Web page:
Amateur astronomers have a lot in common. There's our love of the outdoors, our fascination with nature and science, and our appreciation for the finer things in life — like precision optics and rock-steady atmospheric seeing. But I think we also share another, less attractive common bond: envy. Usually it involves equipment, but sometimes it involves something as simple as opportunity.
I'll be honest, when I first saw this dramatic mosaic compiled by Johannes Schedler, I was awestruck. Then I was jealous. Why did he get to see such a spectacular scene, and I didn't? The short answer is because he was in Austria on May 22nd, and I was in Boston. Schedler (and anyone else in Europe who had clear skies), had the chance to watch the Moon's dark edge cover Saturn in the late afternoon/early evening. Planetary occultations are among nature's most majestic celestial scenes. One look at an image like this and it's easy to see why.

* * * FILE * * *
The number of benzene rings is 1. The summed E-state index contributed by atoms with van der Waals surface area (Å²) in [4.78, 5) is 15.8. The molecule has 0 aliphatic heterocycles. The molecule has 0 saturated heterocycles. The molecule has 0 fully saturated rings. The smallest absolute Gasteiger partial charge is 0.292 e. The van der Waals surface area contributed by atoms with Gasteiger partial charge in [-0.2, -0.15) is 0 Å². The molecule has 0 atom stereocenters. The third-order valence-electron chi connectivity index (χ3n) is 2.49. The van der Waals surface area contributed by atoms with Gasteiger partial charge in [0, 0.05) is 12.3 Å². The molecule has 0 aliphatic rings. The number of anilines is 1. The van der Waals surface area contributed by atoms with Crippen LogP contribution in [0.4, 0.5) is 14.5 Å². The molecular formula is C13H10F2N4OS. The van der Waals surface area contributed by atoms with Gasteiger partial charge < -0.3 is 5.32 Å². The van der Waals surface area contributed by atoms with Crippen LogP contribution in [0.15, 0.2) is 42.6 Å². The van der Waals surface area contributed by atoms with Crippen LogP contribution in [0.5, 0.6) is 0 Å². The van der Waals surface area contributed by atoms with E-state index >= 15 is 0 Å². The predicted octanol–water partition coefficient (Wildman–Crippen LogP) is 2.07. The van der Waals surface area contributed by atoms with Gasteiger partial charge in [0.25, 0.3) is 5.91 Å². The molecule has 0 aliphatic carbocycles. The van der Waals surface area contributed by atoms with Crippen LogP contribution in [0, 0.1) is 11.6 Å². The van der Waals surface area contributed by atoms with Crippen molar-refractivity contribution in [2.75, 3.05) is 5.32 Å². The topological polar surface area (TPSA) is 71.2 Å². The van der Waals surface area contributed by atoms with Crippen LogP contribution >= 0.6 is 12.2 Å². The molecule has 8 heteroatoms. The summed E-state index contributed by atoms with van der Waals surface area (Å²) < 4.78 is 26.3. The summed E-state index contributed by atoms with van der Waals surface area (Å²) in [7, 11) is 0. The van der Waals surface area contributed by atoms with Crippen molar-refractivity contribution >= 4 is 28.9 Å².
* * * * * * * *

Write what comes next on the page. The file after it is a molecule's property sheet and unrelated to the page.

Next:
Sure it's petty and juvenile to be jealous. And yes, over time North America will see its fair share of celestial events that our friends across the pond will miss. I'm just most happy that another trait we all possess is our desire to share the wonders of the universe with others. That way we can all be awestruck by nature's beauty — regardless of where we live.